I am allergic to eggs – can I still have the Flu jab?

Special requirements
Last updated: 11/11/23
ANSWER BY: Dr Richard Dawood Medical Director
Date Added: 09/08/21

Traditionally, most flu vaccines are produced using hens’ eggs, though the manufacturing process includes steps that reduces the presence of egg protein to a tiny trace. If you have a past history of severe allergic reactions to eggs, then we would recommend choosing one of the alternative vaccines.

Egg-free cell-based vaccines and recombinant vaccines are available that contain no trace of egg protein, so you can still get your annual flu jab safely and without having to worry about possible reactions.

True egg allergy is very rare: we will usually vaccinate people who report no problems when eating egg products such as cakes or egg pasta as the traces of egg protein are miniscule and can be tolerated.

If you are uncertain, talk things over with your doctor, or with the doctor or nurse giving you the flu vaccine. They will be able to advise you on which flu vaccine would be most appropriate for you.

If in any doubt, we would always recommend the cell-based or recombinant vaccines, which are readily available and offers at least the same level of protection. (Egg-free alternatives are available at all our vaccination sessions.)


Our flu vaccines

Flu vaccines are produced using a range of different technologies. Our approach has always been to offer the wisest choice possible.

Recombinant vaccine

Supemtek is our premium quadrivalent flu vaccine. It is produced using recombinant technology, which allows an exact molecular match between the vaccine and the surface proteins (antigens) of each of the 4 influenza strains recommended by the World Health Organization, avoiding the risk of mutations that can sometimes occur when viruses are grown in culture. It also contains three times more antigen than both egg-based and cell-based standard-dose vaccines. This increased amount of antigen and the use of recombinant technology provide improved protection against influenza, particularly in those aged 50 and older. In comparison studies with a standard-dose egg-based quadrivalent influenza vaccine, Supemtek reduced the risk of influenza by an additional 30% for adults aged 50 years and older. Supemtek is licensed for adults of all ages over 18. Recombinant technology is likely to replace egg-based vaccine production in future.

Cell-based (egg-free) vaccine

Flucelvax is our egg-free quadrivalent flu vaccine, produced using cell-based technology. Until recently, inactivated flu vaccines could only be produced by growing flu viruses in eggs. The flu viruses used cell-based vaccines are grown in cultured cells of mammalian origin instead of in hens’ eggs, and may provide a closer match to circulating “wild” flu viruses than the viruses grown in eggs. Some studies have shown greater protection against flu-related hospitalisations than standard-dose, egg-based vaccine. Flucelvax is licensed for adults and for children over the age of 2.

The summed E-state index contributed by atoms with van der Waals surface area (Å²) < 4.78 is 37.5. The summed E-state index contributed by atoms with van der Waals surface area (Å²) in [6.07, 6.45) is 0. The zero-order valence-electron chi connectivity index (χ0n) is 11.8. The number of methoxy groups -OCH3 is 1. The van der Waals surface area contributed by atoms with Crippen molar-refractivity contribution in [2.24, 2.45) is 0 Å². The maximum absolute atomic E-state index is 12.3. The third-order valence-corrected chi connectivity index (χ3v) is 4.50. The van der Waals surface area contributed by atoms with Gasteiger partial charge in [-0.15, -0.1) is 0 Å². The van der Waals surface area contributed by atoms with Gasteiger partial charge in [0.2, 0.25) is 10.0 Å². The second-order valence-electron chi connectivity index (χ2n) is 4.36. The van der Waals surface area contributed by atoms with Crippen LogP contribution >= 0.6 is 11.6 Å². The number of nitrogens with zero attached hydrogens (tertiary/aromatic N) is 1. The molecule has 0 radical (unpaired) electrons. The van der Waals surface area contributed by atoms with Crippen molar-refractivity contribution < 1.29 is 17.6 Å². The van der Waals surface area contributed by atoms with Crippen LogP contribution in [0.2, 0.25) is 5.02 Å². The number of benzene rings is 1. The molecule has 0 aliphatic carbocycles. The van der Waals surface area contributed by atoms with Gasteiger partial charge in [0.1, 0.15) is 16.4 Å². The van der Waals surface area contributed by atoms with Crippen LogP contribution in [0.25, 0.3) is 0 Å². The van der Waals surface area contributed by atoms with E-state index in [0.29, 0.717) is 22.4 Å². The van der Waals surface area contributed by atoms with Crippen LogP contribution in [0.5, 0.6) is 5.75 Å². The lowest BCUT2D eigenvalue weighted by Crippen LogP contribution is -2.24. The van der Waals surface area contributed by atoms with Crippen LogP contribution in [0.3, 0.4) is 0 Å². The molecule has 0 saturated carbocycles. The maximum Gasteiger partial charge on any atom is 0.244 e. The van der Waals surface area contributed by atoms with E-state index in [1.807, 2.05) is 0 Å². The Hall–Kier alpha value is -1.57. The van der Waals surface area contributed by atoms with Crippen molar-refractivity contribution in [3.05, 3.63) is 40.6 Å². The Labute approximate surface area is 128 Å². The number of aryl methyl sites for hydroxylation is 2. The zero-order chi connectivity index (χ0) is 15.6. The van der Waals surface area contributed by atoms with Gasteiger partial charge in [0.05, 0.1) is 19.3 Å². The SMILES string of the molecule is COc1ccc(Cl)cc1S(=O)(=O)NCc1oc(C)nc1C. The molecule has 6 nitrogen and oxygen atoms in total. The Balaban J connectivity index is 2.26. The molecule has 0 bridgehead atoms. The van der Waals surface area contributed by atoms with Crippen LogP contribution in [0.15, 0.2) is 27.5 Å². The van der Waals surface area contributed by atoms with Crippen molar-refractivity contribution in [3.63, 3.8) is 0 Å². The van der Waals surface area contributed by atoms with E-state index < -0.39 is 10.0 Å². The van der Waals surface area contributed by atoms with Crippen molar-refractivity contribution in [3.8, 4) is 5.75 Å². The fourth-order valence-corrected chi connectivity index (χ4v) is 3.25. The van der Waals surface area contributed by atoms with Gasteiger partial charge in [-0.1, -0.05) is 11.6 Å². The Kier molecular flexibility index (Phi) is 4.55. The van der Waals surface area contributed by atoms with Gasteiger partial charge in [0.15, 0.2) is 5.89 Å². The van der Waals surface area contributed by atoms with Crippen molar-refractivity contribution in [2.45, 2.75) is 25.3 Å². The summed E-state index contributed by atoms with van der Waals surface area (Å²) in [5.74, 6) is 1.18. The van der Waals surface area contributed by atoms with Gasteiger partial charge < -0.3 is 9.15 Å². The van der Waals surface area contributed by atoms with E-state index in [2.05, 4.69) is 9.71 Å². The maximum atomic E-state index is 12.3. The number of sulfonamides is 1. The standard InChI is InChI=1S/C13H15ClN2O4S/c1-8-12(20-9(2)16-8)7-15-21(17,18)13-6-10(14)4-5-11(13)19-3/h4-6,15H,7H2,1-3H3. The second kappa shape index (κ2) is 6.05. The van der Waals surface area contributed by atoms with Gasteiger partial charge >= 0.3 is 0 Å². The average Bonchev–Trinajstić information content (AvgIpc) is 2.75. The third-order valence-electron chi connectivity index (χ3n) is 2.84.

Adjuvanted vaccine

FluAd Quadrivalent is a standard-dose, egg-based vaccine that includes an “adjuvant” called MF59. An adjuvant is an ingredient added to a vaccine that helps create a stronger immune response to vaccination. FluAd is licensed for adults aged 65 years and older, who often have a lower protective immune response after flu vaccination compared to younger people.

Nasal spray vaccine

Fluenz Tetra is a nasal spray vaccine containing live attenuated (weakened) influenza A and B virus strains belonging to each of the 4 influenza strains recommended by the World Health Organization. The strains used in the vaccine are “cold-adapted” and cannot survive or multiply at body temperature, so cannot cause infection. However, they do provide a good protective immune response in the nasal passages / upper respiratory tract. The vaccine is sprayed directly into the nose, not given by injection. It is licensed for children aged over 2 but under 18. There have been supply issues with this vaccine in recent years. When not available, appropriate injected vaccines may be used.

Standard quadrivalent vaccines

Standard quadrivalent flu vaccines are suitable for adults and children over the age of six months, and account for the majority of all flu vaccines. They protect against all four of the WHO-recommended strains. Like most flu vaccines, they are manufactured using egg-based technology, and there is long experience in their use.

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